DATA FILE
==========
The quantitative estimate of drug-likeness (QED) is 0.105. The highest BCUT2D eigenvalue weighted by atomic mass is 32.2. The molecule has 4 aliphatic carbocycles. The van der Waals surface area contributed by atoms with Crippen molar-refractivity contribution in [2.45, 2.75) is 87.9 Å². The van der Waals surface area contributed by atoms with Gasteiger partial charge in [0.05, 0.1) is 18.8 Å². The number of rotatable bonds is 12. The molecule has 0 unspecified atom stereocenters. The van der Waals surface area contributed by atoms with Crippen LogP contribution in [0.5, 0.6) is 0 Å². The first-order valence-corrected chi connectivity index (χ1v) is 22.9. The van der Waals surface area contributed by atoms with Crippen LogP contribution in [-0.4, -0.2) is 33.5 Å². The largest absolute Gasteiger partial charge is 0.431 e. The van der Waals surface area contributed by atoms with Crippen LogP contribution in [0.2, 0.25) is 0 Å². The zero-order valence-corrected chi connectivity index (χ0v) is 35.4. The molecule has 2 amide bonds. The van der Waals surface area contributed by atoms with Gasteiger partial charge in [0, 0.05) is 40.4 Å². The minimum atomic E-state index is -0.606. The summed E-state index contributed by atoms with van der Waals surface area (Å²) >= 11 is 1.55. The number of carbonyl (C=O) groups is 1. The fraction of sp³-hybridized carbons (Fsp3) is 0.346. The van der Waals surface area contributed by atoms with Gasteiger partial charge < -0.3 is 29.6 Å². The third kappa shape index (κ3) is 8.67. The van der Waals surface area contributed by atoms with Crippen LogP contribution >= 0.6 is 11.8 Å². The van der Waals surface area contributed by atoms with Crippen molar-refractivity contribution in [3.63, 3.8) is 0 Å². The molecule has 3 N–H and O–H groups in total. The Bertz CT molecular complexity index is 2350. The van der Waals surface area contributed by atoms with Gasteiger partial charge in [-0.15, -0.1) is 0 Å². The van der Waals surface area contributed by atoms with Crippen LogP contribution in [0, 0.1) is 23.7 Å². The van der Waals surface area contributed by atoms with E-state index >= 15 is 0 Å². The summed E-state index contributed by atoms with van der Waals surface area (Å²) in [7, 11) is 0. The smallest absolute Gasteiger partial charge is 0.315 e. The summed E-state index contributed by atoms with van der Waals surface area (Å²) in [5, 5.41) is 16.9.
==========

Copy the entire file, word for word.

The quantitative estimate of drug-likeness (QED) is 0.105. The highest BCUT2D eigenvalue weighted by atomic mass is 32.2. The molecule has 4 aliphatic carbocycles. The van der Waals surface area contributed by atoms with Crippen molar-refractivity contribution in [2.45, 2.75) is 87.9 Å². The van der Waals surface area contributed by atoms with Gasteiger partial charge in [0.05, 0.1) is 18.8 Å². The number of rotatable bonds is 12. The molecule has 0 unspecified atom stereocenters. The van der Waals surface area contributed by atoms with Crippen LogP contribution in [0.5, 0.6) is 0 Å². The first-order valence-corrected chi connectivity index (χ1v) is 22.9. The van der Waals surface area contributed by atoms with Crippen LogP contribution in [-0.4, -0.2) is 33.5 Å². The largest absolute Gasteiger partial charge is 0.431 e. The van der Waals surface area contributed by atoms with Crippen LogP contribution in [0.2, 0.25) is 0 Å². The zero-order valence-corrected chi connectivity index (χ0v) is 35.4. The molecule has 2 amide bonds. The van der Waals surface area contributed by atoms with Gasteiger partial charge in [0, 0.05) is 40.4 Å². The minimum atomic E-state index is -0.606. The summed E-state index contributed by atoms with van der Waals surface area (Å²) >= 11 is 1.55. The number of carbonyl (C=O) groups is 1. The fraction of sp³-hybridized carbons (Fsp3) is 0.346. The van der Waals surface area contributed by atoms with Gasteiger partial charge < -0.3 is 29.6 Å². The third kappa shape index (κ3) is 8.67. The van der Waals surface area contributed by atoms with Crippen LogP contribution >= 0.6 is 11.8 Å². The van der Waals surface area contributed by atoms with Crippen molar-refractivity contribution in [3.63, 3.8) is 0 Å². The molecule has 3 N–H and O–H groups in total. The Bertz CT molecular complexity index is 2350. The van der Waals surface area contributed by atoms with Gasteiger partial charge in [-0.15, -0.1) is 0 Å². The van der Waals surface area contributed by atoms with Crippen LogP contribution in [0, 0.1) is 23.7 Å². The van der Waals surface area contributed by atoms with E-state index >= 15 is 0 Å². The summed E-state index contributed by atoms with van der Waals surface area (Å²) in [7, 11) is 0. The smallest absolute Gasteiger partial charge is 0.315 e. The summed E-state index contributed by atoms with van der Waals surface area (Å²) in [5, 5.41) is 16.9.